Notary Public FAQs



Common mistakes to avoid

1. No notarial certificate (Jurat)

Remember: Colorado notary law requires that a complete notary certificate appear on the document whenever a notarization is performed. When a person goes before a notary public for a notarization, the notary generally performs one of the following notarial acts [1]

  • Administers an oral oath or affirmation to the person,
  • Takes an acknowledgement from that person regarding either the previous execution of a document or execution in front of the notary,
  • Certifies a copy of an original document,
  • Witnesses a signature, or
  • Takes a verification on oath or affirmation, e.g., witnesses the person sign an affidavit or other document containing an oath or affirmation.


The complete notary certificate must include:

  • The county and state in which the notarization took place,
  • The date of the notarization,
  • The type of notarial act performed by the notary. This is indicated by language such as "sworn and subscribed", "signed and affirmed", "acknowledged", or certification language found in the statutes,  [2]
  • The notary must also include his or her official signature and his or her stamp, and
  • Title of office, i.e., “Notary public”.


Important: Notary stamps must be rectangular ink stamps with an outline or border and include the:

  • Notary's legal name,
  • Words "NOTARY PUBLIC",
  • Words "STATE OF COLORADO",
  • Notary's ID number, and
  • Notary's commission expiration date.


2. Notarial certificate incomplete or incorrect

It is important to carefully read over the notarial certificate to ensure that all required information is complete and correct.

  • Notaries commonly make the mistake of inserting their own name in the certificate instead of the name of the person who has come before them to sign a document.
    • Example: “Subscribed and affirmed before me this ___day of ___20__ by (client’s name – not the notary’s name)….” 
  • The notarial certificate must be in English.
  • The notary has the client sign the notary journal in his/her presence but does not have the client sign the affirmation statement (document) in his or her presence. However, the notary’s certificate states that the affirmation was signed and affirmed before him or her. This makes the certificate an inaccurate statement. The signature of the client must appear on the document, above the certificate.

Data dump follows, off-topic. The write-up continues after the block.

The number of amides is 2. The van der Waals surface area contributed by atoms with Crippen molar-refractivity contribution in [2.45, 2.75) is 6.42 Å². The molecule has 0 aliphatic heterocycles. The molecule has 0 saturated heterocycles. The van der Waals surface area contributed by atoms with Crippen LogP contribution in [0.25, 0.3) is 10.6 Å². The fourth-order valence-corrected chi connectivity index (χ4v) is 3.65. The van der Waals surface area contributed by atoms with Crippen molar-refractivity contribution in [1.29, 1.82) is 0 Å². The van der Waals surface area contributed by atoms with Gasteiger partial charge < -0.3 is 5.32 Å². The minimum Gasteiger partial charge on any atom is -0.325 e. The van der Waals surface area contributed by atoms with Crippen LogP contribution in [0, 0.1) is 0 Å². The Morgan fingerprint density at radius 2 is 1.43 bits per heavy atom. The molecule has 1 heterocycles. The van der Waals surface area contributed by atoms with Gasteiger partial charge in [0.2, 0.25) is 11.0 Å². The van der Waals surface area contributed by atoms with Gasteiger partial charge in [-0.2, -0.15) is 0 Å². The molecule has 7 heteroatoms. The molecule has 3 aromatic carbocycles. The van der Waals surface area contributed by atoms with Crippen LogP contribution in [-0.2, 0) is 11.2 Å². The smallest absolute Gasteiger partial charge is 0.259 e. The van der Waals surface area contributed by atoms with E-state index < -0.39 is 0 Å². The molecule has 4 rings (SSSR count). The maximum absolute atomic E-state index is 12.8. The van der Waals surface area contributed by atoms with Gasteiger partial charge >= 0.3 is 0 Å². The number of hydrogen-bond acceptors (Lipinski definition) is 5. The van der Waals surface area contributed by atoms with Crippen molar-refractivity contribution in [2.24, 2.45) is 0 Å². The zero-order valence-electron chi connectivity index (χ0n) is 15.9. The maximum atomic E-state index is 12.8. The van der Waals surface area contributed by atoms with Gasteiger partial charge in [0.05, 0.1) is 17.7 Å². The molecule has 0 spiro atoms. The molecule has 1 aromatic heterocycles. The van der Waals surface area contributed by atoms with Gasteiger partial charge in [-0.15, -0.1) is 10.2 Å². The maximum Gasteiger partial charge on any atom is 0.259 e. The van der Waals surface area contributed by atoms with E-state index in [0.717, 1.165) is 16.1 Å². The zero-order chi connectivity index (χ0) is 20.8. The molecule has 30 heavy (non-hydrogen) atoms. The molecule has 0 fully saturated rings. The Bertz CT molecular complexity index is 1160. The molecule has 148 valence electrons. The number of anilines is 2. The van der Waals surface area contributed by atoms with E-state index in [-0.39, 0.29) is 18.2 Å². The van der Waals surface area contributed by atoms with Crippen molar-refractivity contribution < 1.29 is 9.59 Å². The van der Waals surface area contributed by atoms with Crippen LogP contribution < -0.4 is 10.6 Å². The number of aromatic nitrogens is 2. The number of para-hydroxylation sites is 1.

Be Careful: The notarization is often included within the client’s document, and there are blanks for the notary to fill in his/her name. Be sure to read these types of documents carefully, as some statements that you may be putting your name to may be outside of your authority as a notary. In fact, you would become a party to the document.

 

3. Failure to use official notary name within a notarial certificate

Always use your official notary name in any statement which requires the notary public’s name. The notary’s official name can be found on the notary’s certificate of commission.

Example: Official notary public name is Jane A Doe, and the notary writes, “I, Jane Doe, notary public in and for said county and state…”  This is wrong because in this case, the notary’s official name includes the middle initial.

Points to remember:

  • Be sure to sign all notarizations with a consistent signature. The notary’s signature must be the same as shown on file with the Colorado Secretary of State on the notary's signed application form. You can access the signature on your record.
  • You are responsible for using a notary stamp that complies with Colorado’s notary law, RULONA. It is important to read the statute regarding the way the stamp should look and what information should be on the stamp. Be sure to proofread the stamp upon delivery. The name must match your legal name as it appears on your certificate of commission, and the required notary ID number and commission expiration date must be exactly correct. The provision, keeping, and use of notary seal embossers are prohibited.

 


4. Stay informed

Most importantly, take time to read the Colorado Revised Statutes (C.R.S. 24-21-501, et seq.) regarding notaries public. The information contained within the statutes will govern everything you do in the state of Colorado as a notary public. Refer to it often, especially when notarizing. 

 

[1] | 24-21-505, C.R.S.
[2] | 24-21-516, C.R.S.